How much money should I set aside to pay my personal tax bill?
Once you’ve been working for yourself for a while and have started to make a bit of money, you might think to yourself ‘how much money should I set aside to pay my personal tax bill?’
This is a great mindset to be in if you already are! One of the most manageable ways to handle your tax bill is to put some money aside each month, so that you end up with a pot for this very purpose when that tax bill comes in.
Being self-employed often feast or famine. You’re run off your feet, then the next minute you’re drumming your fingers on the table while you watch tumbleweed drifting past your window.
In a busy year, you might be tempted to pay yourself a bit more or take a lump of money from the business to reward yourself for all your hard work.
But if you haven’t put any of that money aside for tax, you might find that that BIG old tax bill from your feast year hits in a quiet spell.
Trying to pay off that high tax bill when you’re bringing in even less than usual can put a massive strain on your cashflow, on your business, and on you.
So how much should I put aside for tax?
You’ll hear a lot of people saying you need to keep 30% of your earnings aside for tax. And if you break it down, you’ll see that this makes sense.
Basic rate tax is charged at 20%, and National Insurance at 9%. That means, if you’re saving 30% of your earnings, you’re reserving just a little over basic rate tax plus National Insurance.
And when you factor in adjustments for your personal allowance and your expenses, you should come out just about right. You may even find you’ve saved a little bit too much, but that will be very welcome if you’re hit by a Payment on Account request from HMRC (when you pay six months of the following year upfront).
And ifyou’re not asked for Payment on Account, it’s time to put it towards a holiday! Or invest it sensibly in the business. Either way, it’s put to good use.
But…saving 30% for tax doesn’t make sense for every business
There are three scenarios where saving 30% for tax just doesn’t work:
- When your income isn’t all that high
- If you have additional income
- Your business has a lot of purchases and expenses.
Saving for tax when your income isn’t all that high
Saving 30% only makes sense once you reach a certain threshold, and there are plenty of businesses who don’t meet that threshold. Perhaps you’re still in the start-up phase and haven’t built up your business yet.
Maybe you freelance part-time to fit around the kids, rather than full-time. Or you might have taken a chunk of time off for maternity leave, paternity leave, travelling… you get the idea.
If you know you’re likely to earn less than £13,000, you should find that setting aside 10-15% of your earnings to cover your tax bill is more than enough. And any extra will help if you’re landed with an unexpected Payment on Account bill from HMRC.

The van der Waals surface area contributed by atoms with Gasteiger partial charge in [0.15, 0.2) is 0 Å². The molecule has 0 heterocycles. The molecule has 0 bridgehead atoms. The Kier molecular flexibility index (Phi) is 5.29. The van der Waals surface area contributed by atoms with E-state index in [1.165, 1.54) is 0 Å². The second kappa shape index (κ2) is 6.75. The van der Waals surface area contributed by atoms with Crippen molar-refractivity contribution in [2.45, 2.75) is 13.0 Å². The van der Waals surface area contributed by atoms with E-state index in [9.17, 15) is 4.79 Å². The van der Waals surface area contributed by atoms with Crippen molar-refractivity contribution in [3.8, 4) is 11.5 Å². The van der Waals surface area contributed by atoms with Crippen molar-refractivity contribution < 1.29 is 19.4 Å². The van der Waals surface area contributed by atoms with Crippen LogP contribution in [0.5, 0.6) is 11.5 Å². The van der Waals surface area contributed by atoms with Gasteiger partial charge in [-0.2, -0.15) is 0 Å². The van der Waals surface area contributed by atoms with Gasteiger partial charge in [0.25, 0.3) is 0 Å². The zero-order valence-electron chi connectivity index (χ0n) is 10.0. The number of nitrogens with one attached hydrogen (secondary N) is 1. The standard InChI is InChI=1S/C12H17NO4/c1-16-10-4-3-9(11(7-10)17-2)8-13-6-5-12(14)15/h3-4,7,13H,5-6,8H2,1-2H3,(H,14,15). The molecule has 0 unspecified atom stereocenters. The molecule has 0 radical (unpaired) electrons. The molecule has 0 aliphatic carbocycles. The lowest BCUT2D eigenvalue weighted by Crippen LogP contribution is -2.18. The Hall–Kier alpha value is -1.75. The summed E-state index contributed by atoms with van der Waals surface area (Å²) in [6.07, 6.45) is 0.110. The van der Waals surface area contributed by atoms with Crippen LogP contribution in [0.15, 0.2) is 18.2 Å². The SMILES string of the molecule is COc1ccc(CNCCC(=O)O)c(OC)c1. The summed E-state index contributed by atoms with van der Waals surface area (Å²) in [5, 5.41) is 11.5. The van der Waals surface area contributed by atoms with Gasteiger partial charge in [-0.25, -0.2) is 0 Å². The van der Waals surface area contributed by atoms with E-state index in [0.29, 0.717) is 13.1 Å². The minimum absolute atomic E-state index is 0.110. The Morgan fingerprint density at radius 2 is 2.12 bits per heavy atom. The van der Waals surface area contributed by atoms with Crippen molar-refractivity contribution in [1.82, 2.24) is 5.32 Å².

Dealing with tax on your freelance earnings when you have additional income from elsewhere
Calculating how much to save for tax if your business has quite a few purchases and expenses.
If your freelance business provides a service, like graphic design or copywriting, you will have some expenses, but overall, you’ll take home a large part of what you charge your clients.
But that’s not the case for online shops and businesses which rely on buying large numbers of supplies to make their products or deliver their services.
Let’s say that you sell an item of jewellery or a piece of furniture for £100, and it cost you £50 in materials to make it. If you put aside 30% of your earnings, that’s £33 of that £100 straight into your tax pot.
Take out another £50 to cover the materials, and you’re left with just £17 to pay the rest of your business costs (rent, insurance, travel, bills, fees for PayPal, Etsy, Not-On-The-Highstreet…) and you have to try to live off some of that £17 as well. That’s not much when you started with £100.
The thing is, the costs of your materials count as deductible expenses. That means you’d only need to save 30% of what you’ve earned after taking off the expenses.
If you use accounting software, you can work this 30% out by looking at your net profit after expenses and saving 30% of that figure.
If you’re not doing regular bookkeeping, it’s likely you’ll still know how much it costs you to make each item, so you can work out how much is left after expenses and set aside 30% of that.
Saving about 30% for tax is right for lots of people, but not for everyone. To discuss this further and to get help with your bookkeeping and taxes, contact us here at The Hollies!